Star’s radical attempt at moderation

Two years after Najib Razak started peddling his theme of “moderation”, one that’s more honoured in the breach thereof by various factions of his own party let alone the rest of Malaysian society, The Star has joined the parade by appropriating it for its own promotional advertising campaign.

“It is not a word that belongs to any political party,” the campaign says, somewhat defensively perhaps, given Najib’s four-year-old initiative.

The Star's attempt at reflected glory

But then no group, let alone a politician, can claim exclusive ownership of any word in any language.

“Moderation” is one of those feel-good uplifting words with a broad reach, that appeals to many, for few would be called “extremist”.

For Najib and his merry men, it’s a useful word in a desperate attempt to rise above Mahathir Mohamad’s legacy of sponsored racism, bigotry, narrow-mindedness, blinkered thinking, deep-rooted conservatism and crony capitalism (to name just a few traits).

Another day, another Utusan column

Another day, another Utusan column

The voices of progress

The voices of progress

The Star has its own legacy in public perception, of being a political mouthpiece of its owners and the Umno-BN establishment. The showcase of columnists under a slogan of “brave voices” and “bold ideas” looks less like a proclamation of faith and more of claiming some borrowed glory.

Thing is, most of these voices are that of outsiders and contributors, purveyors of commentary and opinion, of thought. Mostly, it’s all talk.

In Malaysia’s barren, limited and repressive sphere of public discussion it doesn’t take much to come forward with what the public would believe to be “brave words”: you only need to put up common sense against the prevailing and toxic nonsense of the establishment.

Pathetically, that already sounds radical. More radical would be some courage within the Star towards giving their columnists greater breathing space for contrarian thoughts that are routinely excised.

For the Star itself, sadly, its showcase of columnists is an indirect indictment of its own worth and raison d’etre as a newspaper: not in the subdued and modest clash of opinion, but in what it hawks in the rest of its bulk.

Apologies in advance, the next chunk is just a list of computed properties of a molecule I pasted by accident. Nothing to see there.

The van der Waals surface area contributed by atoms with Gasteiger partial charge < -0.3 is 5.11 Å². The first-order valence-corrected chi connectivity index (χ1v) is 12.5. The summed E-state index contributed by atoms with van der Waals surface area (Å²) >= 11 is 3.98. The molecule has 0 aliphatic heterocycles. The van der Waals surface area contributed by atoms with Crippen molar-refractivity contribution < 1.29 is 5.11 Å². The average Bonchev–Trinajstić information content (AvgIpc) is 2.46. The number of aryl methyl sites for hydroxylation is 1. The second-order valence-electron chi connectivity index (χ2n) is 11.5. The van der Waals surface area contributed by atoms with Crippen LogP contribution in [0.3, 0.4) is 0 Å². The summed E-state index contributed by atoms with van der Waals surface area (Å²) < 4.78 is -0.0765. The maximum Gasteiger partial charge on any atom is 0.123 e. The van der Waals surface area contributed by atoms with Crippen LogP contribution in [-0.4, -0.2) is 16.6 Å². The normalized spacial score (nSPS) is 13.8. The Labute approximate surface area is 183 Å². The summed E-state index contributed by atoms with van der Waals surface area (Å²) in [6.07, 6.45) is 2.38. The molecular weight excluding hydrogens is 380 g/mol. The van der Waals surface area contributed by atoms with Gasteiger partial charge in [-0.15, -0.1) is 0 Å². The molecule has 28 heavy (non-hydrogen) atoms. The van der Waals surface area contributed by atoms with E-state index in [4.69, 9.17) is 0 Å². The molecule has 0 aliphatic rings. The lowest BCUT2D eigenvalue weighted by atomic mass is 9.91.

It is an indictment of the insipid reporting passed off as news on its national, local, business, features, specialist and sports pages, and in what it chooses to forego.

For that, there is a more appropriate word. Lackey.


4 thoughts on “Star’s radical attempt at moderation

  1. Being moderate can mean many different things. It can mean being reasonable, being balanced. But it can also mean being lame, or being a fence-sitter. I suppose it’s a welcome move in today’s charged environment. But we do want policy shapers to have some oomph, and not act limp-wristed. In the US, politicians like Ron Paul and his son Rand are forceful in arguing their libertarian positions. They are not moderate libertarians, they are firm and vocal as politicians. At the end of the day, maybe it is not about moderation, but about being open towards diverse views and showing maturity as a society.

  2. As moderates, we cannot say that religious fundamentalists are dangerous people, for practising what they belief. We can’t even say that they are mistaken because their knowledge of scripture is generally based on written book. We can say that we don’t like the personal and social costs that a full embrace of scripture imposes on us. In Malaysia there are four different religions trying to compete and survive with the government openly leaning towards Islam. Najib talks about moderation but openly supports Islam against the other faiths. Secular judges are mostly Muslims and their secular judgements are flawed in support of Islam. Islamic sharia courts have become a parallel system with the civil courts. Islamic organizations openly act against civil law and even the majority Muslim police are placed in a tight spot. Religious violence still plagues our world because our religions are intrinsically hostile to one another. Secular knowledge and secular interests have been high jacked and restrained by religious fundamentalist who are working inside UMNO and spells opposition to moderation expressed by Najib. Islam is especially hostile to the principles of civil society. Islam also believes that women and non-Muslims do not get equal rights. There are still places in the Muslim world where people are put to death for invented crimes, such as blasphemy. The totality of a child’s education consists of his learning to recite from an ancient book. Throughout the Muslim world, women are denied almost every human liberty, except the liberty to breed. In this aspect where is Malaysia heading to with talk of moderation and at the same time imposing Islam vibrantly into the society.

  3. Pingback: Where is Moderate Malaysia? | Poskod Malaysia

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